A mortality analysis of retirement funds – an exploration of various causes of death of a terminating retirement fund

Corné Heymans, senior actuary and member of the Retirement Matters Committee at the Actuarial Society of South Africa (ASSA)

Since the implementation of the Pension Funds Act in 1956, many retirement funds have come and gone.  With more than 25 500 funds registered to date and only around 1 500 of these still active today, it translates into a survival rate of around 6% of all funds ever registered

While some funds have managed to survive for decades and decades by continuously adapting to an ever changing industry, retirement funds generally have a surprisingly limited lifespan with various causes of death.  In this article, we will delve into the different methods of retirement fund termination and examine how stakeholders can navigate these scenarios.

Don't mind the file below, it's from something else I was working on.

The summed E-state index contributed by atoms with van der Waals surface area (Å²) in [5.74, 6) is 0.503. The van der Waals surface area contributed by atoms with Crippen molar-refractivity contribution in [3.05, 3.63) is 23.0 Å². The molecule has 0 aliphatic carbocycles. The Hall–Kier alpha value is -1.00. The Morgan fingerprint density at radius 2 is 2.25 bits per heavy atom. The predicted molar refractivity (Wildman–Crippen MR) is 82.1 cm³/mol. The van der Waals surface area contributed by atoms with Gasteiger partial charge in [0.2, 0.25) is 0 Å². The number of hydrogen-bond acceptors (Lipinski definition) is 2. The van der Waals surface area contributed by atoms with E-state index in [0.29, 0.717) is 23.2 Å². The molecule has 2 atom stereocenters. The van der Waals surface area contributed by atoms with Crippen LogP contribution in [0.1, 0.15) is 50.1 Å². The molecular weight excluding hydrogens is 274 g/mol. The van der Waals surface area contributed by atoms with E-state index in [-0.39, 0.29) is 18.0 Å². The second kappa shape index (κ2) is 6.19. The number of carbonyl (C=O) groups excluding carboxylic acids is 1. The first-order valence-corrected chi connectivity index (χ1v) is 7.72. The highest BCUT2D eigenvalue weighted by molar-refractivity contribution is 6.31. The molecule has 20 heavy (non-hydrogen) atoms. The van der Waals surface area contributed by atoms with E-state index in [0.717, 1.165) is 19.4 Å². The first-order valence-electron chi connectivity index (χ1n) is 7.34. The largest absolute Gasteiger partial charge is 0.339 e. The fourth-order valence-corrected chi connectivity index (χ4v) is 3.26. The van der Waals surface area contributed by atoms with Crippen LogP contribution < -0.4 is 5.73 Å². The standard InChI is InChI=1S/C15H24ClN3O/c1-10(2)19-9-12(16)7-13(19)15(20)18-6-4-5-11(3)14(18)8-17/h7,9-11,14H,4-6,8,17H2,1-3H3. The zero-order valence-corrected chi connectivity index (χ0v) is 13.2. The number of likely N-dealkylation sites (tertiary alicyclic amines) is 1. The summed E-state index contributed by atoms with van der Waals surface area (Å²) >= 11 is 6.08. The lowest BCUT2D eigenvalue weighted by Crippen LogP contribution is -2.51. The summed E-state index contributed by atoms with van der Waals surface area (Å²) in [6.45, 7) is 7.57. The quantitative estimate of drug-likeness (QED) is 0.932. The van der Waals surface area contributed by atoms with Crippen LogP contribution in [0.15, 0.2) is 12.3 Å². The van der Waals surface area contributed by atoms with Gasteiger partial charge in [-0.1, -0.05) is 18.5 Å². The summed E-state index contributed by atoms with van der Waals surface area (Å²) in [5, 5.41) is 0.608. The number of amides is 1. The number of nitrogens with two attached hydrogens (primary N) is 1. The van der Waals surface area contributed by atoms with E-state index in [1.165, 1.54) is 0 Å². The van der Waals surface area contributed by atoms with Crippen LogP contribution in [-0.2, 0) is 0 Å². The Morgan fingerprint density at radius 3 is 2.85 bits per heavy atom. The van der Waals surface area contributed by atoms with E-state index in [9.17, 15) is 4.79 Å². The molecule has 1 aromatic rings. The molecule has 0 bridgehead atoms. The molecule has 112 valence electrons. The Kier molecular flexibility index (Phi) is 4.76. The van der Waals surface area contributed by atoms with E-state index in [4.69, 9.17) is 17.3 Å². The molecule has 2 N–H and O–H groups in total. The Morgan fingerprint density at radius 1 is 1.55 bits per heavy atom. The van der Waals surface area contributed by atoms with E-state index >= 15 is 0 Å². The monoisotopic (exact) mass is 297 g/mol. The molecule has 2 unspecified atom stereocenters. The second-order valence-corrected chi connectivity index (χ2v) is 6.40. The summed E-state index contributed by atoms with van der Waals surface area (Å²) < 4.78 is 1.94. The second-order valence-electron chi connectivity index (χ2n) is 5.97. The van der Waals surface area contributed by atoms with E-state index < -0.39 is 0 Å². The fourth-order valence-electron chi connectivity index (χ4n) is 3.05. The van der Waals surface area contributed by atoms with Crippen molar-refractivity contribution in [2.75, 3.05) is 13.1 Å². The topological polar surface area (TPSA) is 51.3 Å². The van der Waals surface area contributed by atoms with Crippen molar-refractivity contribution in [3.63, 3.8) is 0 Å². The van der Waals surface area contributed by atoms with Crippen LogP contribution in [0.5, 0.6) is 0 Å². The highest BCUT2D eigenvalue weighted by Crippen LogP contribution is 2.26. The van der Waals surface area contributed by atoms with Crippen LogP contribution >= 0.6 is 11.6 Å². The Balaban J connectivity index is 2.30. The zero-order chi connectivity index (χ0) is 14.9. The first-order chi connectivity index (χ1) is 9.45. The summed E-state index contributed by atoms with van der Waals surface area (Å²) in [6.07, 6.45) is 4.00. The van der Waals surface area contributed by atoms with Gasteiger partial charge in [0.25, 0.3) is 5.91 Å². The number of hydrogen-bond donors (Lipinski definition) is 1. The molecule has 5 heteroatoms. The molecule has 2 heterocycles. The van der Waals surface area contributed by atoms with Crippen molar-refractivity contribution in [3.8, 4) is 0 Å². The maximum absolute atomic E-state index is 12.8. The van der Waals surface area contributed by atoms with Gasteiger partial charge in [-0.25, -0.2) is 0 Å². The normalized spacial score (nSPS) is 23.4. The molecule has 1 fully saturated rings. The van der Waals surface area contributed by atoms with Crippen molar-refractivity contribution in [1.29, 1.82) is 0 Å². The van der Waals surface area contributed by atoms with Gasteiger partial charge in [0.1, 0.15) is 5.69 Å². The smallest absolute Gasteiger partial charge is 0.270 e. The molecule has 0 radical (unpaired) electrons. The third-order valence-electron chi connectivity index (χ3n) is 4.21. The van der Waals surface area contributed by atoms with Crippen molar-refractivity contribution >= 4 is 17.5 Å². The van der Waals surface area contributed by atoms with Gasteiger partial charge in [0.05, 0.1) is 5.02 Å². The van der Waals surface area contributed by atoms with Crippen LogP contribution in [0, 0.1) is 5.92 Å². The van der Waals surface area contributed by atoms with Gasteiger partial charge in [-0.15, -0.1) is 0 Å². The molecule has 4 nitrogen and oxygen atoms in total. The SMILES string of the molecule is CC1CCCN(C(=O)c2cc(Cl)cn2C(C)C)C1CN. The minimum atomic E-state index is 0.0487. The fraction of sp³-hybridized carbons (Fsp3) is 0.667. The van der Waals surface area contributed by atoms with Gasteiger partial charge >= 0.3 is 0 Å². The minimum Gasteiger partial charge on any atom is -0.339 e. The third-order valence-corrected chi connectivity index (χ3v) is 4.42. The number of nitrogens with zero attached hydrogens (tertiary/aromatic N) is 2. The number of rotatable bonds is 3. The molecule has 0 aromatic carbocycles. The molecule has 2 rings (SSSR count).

The birth and death of funds

A retirement fund officially comes to life with its registration under the Pension Funds Act.  Similarly, the time of death of a fund is marked by its deregistration.

In exceptional cases, deregistered funds can be brought back to life where it is found that the fund was wrongfully deregistered. Such resurrections give rise to complex legal and administrative challenges for the former administrators who are generally tasked to lay these ghosts from the past to rest, again.

The importance of proper governance and controls when a fund is heading towards termination can therefore not be emphasised enough.  Different methods of termination as allowed for in the Pension Funds Act may be appropriate under different circumstances and each should be carefully considered.

Cancellation or suspension of registration (Section 27)

The non-starters

The Registrar may terminate a fund, even before it goes into operation, if it should be mutually agreed that the fund was registered by mistake. However, such occurrences are extremely rare.

Death by natural causes

The most common form of termination occurs when a fund completes its useful life, and the trustees apply for deregistration once all assets and liabilities have been disbursed. For example, where the fund has been closed to new entrants for some time and the final member(s) leave employment, or following a bulk transfer of members to an alternative fund.